Courses in rock music are no longer a novelty in the American university. Indeed, surveys of the History of RocknRoll or Introduction to Popular Music are now staples in the catalog on many campuses. Music departments welcome these students who are mainly from outside the ranks of music majors and who, perhaps more importantly, swell the numbers attending these classes.
Although popular music courses have unmistakably arrived as part of the educational landscape, scholarship in this field is still somewhat in its infancy. These survey courses rarely offer students the opportunity for more in-depth study of a particular genre or style. In my course, Punk in the History and Practice of Rock Music, I attempted to go beyond the survey approach. This course, for me, was an opportunity to experience the problems and challenges that remain if we as educators wish to engage popular music to the fullest extent.
In this essay, I highlight one issue, and that is the authority in the classroom. Taking a class on punk seriously brings specific demands on both students and teacher as they negotiate their relationship. Answering these demands is not easy, but I argue that the attempt brings rich rewardsfor us as educators, for our students, and for the academic discipline of music.
The class, despite its long title, was generally referred to as the punk class. It was offered as a special topics coursenot yet included in the University catalog. Thirty-five students enrolled (but only one music major). The students in the course reflected a wide diversity of relationships with music. Many of them were in bands, more or less punk; indeed, two students spent Spring Break touring Florida in the van with their band. All had in common a strong existing relationship with punk music, or at least with their concept of punk.
Students and the material
Students lack of knowledge of the standards of the art music curriculum is a long-standing complaint. Since students today rarely know much of the core of the Western canon before their college days, they enter a freshman history or theory class without much feeling of prior ownership of, or investment in, the material. The instructor becomes, by default, the ultimate music authority. A sensitive teacher will use this position to empower the students and give this musical tradition to them.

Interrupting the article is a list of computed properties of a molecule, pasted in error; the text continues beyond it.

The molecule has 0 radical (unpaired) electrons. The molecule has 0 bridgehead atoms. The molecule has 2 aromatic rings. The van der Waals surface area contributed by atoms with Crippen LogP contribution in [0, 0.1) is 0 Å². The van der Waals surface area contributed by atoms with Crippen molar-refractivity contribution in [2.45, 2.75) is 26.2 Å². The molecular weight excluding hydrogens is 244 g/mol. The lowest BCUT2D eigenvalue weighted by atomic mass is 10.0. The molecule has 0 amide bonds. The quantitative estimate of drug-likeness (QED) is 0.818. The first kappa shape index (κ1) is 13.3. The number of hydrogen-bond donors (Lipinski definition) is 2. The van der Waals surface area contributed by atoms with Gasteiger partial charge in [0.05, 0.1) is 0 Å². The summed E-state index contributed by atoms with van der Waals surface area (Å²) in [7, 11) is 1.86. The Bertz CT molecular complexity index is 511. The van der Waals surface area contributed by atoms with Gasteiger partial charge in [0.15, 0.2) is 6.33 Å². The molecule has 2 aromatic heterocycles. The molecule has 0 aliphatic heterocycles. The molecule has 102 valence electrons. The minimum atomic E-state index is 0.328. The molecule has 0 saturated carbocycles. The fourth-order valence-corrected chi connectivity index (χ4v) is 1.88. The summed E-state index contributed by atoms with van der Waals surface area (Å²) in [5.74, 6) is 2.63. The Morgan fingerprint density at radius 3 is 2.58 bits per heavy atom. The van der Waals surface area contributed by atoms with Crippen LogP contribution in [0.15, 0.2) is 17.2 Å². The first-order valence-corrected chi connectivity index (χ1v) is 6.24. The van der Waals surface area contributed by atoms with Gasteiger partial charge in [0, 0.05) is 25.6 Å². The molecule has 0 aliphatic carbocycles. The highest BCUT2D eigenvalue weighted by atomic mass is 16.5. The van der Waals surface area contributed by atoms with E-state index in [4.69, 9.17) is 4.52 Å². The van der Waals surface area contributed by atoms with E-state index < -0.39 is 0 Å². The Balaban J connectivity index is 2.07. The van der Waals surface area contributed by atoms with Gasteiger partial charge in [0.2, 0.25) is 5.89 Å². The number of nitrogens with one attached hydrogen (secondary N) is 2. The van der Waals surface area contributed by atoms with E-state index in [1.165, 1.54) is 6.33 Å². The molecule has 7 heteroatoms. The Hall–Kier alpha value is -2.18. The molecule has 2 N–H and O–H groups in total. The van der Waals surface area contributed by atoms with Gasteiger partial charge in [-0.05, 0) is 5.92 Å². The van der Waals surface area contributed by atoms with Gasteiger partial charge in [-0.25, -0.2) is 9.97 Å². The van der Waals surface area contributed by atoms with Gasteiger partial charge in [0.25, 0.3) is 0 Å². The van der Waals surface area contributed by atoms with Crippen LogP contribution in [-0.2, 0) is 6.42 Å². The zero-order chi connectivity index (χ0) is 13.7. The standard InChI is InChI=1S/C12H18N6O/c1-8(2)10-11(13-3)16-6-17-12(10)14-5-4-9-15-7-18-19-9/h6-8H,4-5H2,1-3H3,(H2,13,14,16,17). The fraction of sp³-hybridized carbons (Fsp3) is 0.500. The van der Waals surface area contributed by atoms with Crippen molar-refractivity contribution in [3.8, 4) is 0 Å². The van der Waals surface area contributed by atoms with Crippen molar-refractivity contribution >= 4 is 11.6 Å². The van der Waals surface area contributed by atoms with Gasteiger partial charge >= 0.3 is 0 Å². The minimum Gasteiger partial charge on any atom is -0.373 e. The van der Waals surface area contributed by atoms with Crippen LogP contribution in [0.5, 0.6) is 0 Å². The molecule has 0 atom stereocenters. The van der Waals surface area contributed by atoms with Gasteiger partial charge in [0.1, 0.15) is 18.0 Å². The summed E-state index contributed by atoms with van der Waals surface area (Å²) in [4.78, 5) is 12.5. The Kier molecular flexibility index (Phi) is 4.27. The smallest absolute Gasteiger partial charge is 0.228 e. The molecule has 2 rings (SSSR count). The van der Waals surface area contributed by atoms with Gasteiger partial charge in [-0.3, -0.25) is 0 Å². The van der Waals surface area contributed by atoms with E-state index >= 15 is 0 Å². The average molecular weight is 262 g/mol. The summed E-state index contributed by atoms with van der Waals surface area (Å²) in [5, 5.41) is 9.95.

It was quite different from the situation of my students at the start of the semester. Punk, ideally, may stand apart from mass commercial culture, but it is a popular style that presumes availability to all. Students become aware of punk as part of rock - a style that sustains itself through popularity. Punk is therefore open to them. It is figured as part of mass culture for the large majority of students in the class.
One result of this is that students expect their opinions about the music to be taken seriously. After all, it is their music, so why should their ideas not be as valid as those of the professors? This undermining of authority is facilitated by the nature of punk. By its very nature, the genre resists authoritarian knowledge. Since a hundred bands a week form, play, record, and dissolve - who can keep track of it all? In such circumstances, the knowledge of the instructor is not paramount.
As a performer, historian or theorist, teaching often demands that we assume a mantle of authority. Why else would students come to us? But where stands this authority when faced with a class that knows more about AFI and Good Charlotte than you do?
Authority and anarchy
Faced by such a situation, it is a matter of necessity to renegotiate the teachers claims to authority: it cannot be you and them, but only us. Such ideas are in line with punk rock ideals of the importance of energy and community. The instructor, in these terms, needs to rely on the students as allies in forming creative energy.
In practice, this necessitates not only acknowledging the value of students experiences and ideas but drawing upon such experiences as course content. Students, as experienced players and listeners, are encouraged to develop observations into course material through group involvement and discussion. For example, the Velvet Underground lost some ground to the 1960s garage band, The Rats, as punk originators.
Class listening material was chosen in part by students, which resulted in a wonderfully eclectic mix of pop-punk with arty alternatives, as well as a stimulating debate on what constitutes punk as a genre. Through class visits to local gigs - followed by discussion - to an impromptu, student-organized game of punk jeopardy, this approach to education gave much power to the students and reduced the authority of the instructor. In its best moments, this generated a productive anarchy in a classroom that allowed students to claim their own authority through their own ideas and debate with their peers.
Not everything was rosy. Grades, as ever, formed an impassable dividing line between students and teacher even while constituting a raison dêtre for the student. Sometimes the force of the community of students, including myself, seemed to alienate individual students. At these times, some more traditional authority seemed to be needed, and I tried to supply it. For many hours, however, the punk ideals of community functioned for both student and teacher, providing them the intellectual and musical tools to imagine new concepts the uses and meanings of music.
When punk creeps into the classroom, and if it is there taken seriously, the music brings with it a distaste for authority and a perhaps unachievable idealism relating to community benefits. Perhaps all this amounts to anarchy. If so, it is a type of anarchy that we reject at our own peril, for the alternative is the desolate calm of the ivory tower.